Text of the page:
Researchers in New Zealand have discovered that calcium supplements may increase the risk of heart attack in healthy postmenopausal women.

The study is published online today, Wednesday 16th January, in the British Medical Journal (BMJ) and is the work of researchers at the University of Auckland.

Calcium supplements are often prescribed to women past their menopause as a way to keep bones healthy, and some doctors believe it can also prevent arteries clogging up by lowering circulating levels of bad cholesterol.

However, the evidence is scanty, so the researchers at the University of Auckland’s Faculty of Medical and Health Sciences decided to investigate the effect of calcium supplementation on myocardial infarction, stroke, and sudden death in healthy postmenopausal women.

They did this by carrying out a secondary analysis of an existing randomized placebo controlled trial in an urban-situated academic medical centre in New Zealand, involving 1,471 postmenopausal women over 55 and of average age 74 who were randomly assigned to receive a calcium supplement or a placebo.

The original study was looking at the effect of calcium on bone fracture. The women were also asked questions about calcium in their diet, and they were assessed every six months for five years.

The researchers worked out that including the daily supplement, women in the calcium group were getting on average about 1,861 milligrams (mg) of calcium a day, while those in the placebo group, who got their daily calcium only from their diet, averaged about 853 mg a day.

The main outcome measures noted in the study were the following cardiovascular-related events: death, sudden death, angina, myocardial infarction (heart attack), chest pains, stroke, transient ischaemic attack (mini stroke).

The results showed that:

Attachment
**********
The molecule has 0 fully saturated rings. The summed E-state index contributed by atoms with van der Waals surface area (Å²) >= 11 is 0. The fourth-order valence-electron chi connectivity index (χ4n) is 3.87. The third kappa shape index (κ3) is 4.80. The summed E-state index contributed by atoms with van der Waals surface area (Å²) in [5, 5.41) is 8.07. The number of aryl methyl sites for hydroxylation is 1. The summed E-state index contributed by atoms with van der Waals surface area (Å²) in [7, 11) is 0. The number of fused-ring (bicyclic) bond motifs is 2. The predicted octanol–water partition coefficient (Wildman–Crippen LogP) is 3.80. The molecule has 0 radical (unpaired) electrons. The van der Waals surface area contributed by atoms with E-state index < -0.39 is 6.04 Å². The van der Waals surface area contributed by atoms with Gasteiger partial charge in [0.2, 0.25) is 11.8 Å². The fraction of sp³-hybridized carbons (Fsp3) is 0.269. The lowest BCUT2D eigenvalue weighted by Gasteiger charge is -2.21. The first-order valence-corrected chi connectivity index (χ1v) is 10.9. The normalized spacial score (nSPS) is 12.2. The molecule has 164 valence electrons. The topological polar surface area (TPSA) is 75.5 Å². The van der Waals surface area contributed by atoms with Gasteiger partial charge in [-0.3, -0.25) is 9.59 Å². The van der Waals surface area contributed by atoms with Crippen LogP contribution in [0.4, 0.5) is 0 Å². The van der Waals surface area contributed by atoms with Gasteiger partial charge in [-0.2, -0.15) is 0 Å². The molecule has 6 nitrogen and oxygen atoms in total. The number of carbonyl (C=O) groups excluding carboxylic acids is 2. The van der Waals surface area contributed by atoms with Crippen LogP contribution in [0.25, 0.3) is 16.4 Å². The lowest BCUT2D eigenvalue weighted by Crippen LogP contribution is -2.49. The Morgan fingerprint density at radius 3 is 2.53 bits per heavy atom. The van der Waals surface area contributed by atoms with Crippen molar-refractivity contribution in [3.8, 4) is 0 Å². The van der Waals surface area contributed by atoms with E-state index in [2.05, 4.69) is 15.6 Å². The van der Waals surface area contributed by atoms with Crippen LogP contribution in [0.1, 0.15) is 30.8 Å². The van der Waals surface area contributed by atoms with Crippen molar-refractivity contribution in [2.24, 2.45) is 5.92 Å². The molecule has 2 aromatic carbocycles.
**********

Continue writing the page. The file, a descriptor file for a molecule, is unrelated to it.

• Reports of myocardial infarction (heart attack) were significantly higher in the calcium group than in the placebo group (45 events in 31 women versus 19 events in 14 women).
  • The occurrence of any three vascular events, myocardial infarction, stroke, or sudden death was also significantly more common in the calcium group (101 events in 69 women versus 54 events in 42 women).
  • Because the results were so important, the researchers went back and checked hospital records and death certificates to look for any unreported events.
  • After adjusting the figures for the newly found and previously unreported events, they discovered that myocardial infarction (heart attack) was still more common in the calcium group (36 events in 31 women versus 22 events in 21 women on placebo).
  • The figures for heart attack, stroke or sudden death also went up in the calcium group (76 events in 60 women versus 54 events in 50 women on placebo) but were shown to have borderline significance.

The researchers concluded that:

“Calcium supplementation in healthy postmenopausal women is associated with upward trends in cardiovascular event rates.”

However they cautioned against rash treatment decisions by saying that:

“This potentially detrimental effect should be balanced against the likely benefits of calcium on bone.” This was particularly important in the case of elderly women they said.

According to an article in WebMD today, a US expert said the findings could be a “fluke” and were not weighty enough to warrant changing any current treatments involving calcium supplements.

“Vascular events in healthy older women receiving calcium supplementation: randomised controlled trial.”
Mark J Bolland, P Alan Barber, Robert N Doughty, Barbara Mason, Anne Horne, Ruth Ames, Gregory D Gamble, Andrew Grey, Ian R Reid.
BMJ 2008:394405257
published online, 15 January 2008.

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Sources: BMJ article, Newswise press release, WebMD.

Written by: Catharine Paddock